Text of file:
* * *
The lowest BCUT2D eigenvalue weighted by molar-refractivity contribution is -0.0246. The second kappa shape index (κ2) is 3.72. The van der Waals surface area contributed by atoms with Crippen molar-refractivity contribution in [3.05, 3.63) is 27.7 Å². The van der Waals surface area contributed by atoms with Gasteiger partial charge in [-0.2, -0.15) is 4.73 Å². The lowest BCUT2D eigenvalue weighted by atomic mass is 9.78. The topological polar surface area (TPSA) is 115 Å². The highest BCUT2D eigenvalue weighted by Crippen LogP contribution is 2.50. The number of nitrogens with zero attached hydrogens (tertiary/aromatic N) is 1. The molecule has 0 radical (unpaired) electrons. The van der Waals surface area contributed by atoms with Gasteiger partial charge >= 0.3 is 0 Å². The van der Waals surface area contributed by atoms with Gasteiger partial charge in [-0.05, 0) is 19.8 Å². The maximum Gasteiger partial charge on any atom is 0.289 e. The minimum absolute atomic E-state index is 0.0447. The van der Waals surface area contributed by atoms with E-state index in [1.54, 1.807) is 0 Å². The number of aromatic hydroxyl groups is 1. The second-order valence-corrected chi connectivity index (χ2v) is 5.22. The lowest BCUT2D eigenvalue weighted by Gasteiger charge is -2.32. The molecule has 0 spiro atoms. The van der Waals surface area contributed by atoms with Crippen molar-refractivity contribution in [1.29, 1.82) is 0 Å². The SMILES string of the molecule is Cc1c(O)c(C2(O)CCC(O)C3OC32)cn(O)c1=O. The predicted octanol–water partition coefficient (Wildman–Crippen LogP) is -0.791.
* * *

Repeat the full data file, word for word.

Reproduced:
The lowest BCUT2D eigenvalue weighted by molar-refractivity contribution is -0.0246. The second kappa shape index (κ2) is 3.72. The van der Waals surface area contributed by atoms with Crippen molar-refractivity contribution in [3.05, 3.63) is 27.7 Å². The van der Waals surface area contributed by atoms with Gasteiger partial charge in [-0.2, -0.15) is 4.73 Å². The lowest BCUT2D eigenvalue weighted by atomic mass is 9.78. The topological polar surface area (TPSA) is 115 Å². The highest BCUT2D eigenvalue weighted by Crippen LogP contribution is 2.50. The number of nitrogens with zero attached hydrogens (tertiary/aromatic N) is 1. The molecule has 0 radical (unpaired) electrons. The van der Waals surface area contributed by atoms with Gasteiger partial charge >= 0.3 is 0 Å². The van der Waals surface area contributed by atoms with Gasteiger partial charge in [-0.05, 0) is 19.8 Å². The maximum Gasteiger partial charge on any atom is 0.289 e. The minimum absolute atomic E-state index is 0.0447. The van der Waals surface area contributed by atoms with E-state index in [1.54, 1.807) is 0 Å². The number of aromatic hydroxyl groups is 1. The second-order valence-corrected chi connectivity index (χ2v) is 5.22. The lowest BCUT2D eigenvalue weighted by Gasteiger charge is -2.32. The molecule has 0 spiro atoms. The van der Waals surface area contributed by atoms with Crippen molar-refractivity contribution in [1.29, 1.82) is 0 Å². The SMILES string of the molecule is Cc1c(O)c(C2(O)CCC(O)C3OC32)cn(O)c1=O. The predicted octanol–water partition coefficient (Wildman–Crippen LogP) is -0.791.